It's also not smart politics, when Democrats are winning the debate in keeping Medicare, in particular, strong. The Republicans remain committed to privatizing Medicare and turning it into a voucher program that would cost seniors more out of pocket. And it would allow Republicans to repeat their 2010 play—running to the left of Democrats on Medicare.
It's not just Medicare, however, that Hoyer would have in his "grand bargain" sights. Cuts to Social Security and Medicaid would assuredly be on his bargaining table. He's already suggested raising the retirement age to 70.
When pressed by progressive groups to clarify that he will not target important safety net programs in his new austerity grand bargain, Hoyer's office gave TPM this milquetoast statement:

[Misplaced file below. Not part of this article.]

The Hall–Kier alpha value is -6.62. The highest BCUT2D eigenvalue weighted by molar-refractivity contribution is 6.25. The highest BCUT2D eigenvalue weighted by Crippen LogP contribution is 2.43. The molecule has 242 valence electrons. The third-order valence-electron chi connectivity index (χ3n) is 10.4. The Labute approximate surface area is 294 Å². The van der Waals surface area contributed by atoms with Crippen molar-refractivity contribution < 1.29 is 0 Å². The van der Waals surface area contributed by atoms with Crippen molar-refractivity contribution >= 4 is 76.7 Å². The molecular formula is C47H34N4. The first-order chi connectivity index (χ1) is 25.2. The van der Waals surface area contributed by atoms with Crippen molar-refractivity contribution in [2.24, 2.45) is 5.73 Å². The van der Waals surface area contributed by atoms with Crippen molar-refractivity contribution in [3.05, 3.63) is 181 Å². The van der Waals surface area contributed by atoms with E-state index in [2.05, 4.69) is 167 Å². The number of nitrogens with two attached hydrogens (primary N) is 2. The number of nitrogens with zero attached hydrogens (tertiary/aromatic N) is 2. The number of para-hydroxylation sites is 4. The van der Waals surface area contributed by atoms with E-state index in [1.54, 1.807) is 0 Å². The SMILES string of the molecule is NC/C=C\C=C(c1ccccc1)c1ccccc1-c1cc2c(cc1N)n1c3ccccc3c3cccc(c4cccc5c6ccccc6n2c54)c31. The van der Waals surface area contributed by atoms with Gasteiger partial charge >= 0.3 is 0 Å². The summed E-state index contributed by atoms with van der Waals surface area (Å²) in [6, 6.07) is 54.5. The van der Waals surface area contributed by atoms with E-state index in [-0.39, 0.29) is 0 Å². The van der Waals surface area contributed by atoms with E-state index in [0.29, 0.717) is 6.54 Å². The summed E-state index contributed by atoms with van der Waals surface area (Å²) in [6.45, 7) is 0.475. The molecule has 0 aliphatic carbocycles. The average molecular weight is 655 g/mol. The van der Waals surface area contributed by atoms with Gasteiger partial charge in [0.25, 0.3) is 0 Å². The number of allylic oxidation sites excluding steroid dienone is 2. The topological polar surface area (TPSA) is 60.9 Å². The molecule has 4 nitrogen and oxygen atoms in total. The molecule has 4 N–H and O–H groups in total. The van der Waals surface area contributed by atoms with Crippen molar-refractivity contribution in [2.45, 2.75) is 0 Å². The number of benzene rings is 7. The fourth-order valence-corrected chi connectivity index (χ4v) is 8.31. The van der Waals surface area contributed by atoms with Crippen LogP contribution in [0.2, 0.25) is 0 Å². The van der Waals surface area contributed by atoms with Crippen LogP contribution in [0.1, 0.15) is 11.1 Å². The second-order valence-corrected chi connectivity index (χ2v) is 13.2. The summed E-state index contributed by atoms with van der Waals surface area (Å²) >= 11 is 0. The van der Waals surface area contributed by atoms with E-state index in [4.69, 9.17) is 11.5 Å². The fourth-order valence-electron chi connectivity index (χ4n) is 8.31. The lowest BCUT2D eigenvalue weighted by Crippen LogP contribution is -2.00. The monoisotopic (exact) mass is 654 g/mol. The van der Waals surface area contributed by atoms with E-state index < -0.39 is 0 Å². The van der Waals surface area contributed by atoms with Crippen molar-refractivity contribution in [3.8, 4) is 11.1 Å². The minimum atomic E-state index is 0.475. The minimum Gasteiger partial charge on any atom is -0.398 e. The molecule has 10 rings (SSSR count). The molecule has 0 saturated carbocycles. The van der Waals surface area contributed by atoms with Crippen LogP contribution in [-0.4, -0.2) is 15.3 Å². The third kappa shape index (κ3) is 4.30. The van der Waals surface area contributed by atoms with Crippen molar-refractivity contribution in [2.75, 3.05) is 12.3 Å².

“Mr. Hoyer was clear that we need to take action on long-term deficit reduction to avoid the crippling effects that sequestration will have on domestic programs—including Medicare—starting next year,” says his communications director Katie Grant. “We should do so in a balanced way that includes significant new revenues, ensuring that the wealthiest among us pay their fair share so that we can continue to invest in the programs that help the most vulnerable among us.”Note the refusal to say that he intends to protect those programs from his deficit cutting. Hoyer needs to follow the lead of President Obama, and leave the austerity talk behind. And that includes his efforts for a grand bargain. A grand bargain, by the way, that he wants to push through in the lameduck session, after the elections. That just makes the whole proposal far more cynical and dangerous—the idea that it will be done after the American people has the opportunity to weigh in with their votes. It's the typical behind-closed-doors ploy politicians like Hoyer love.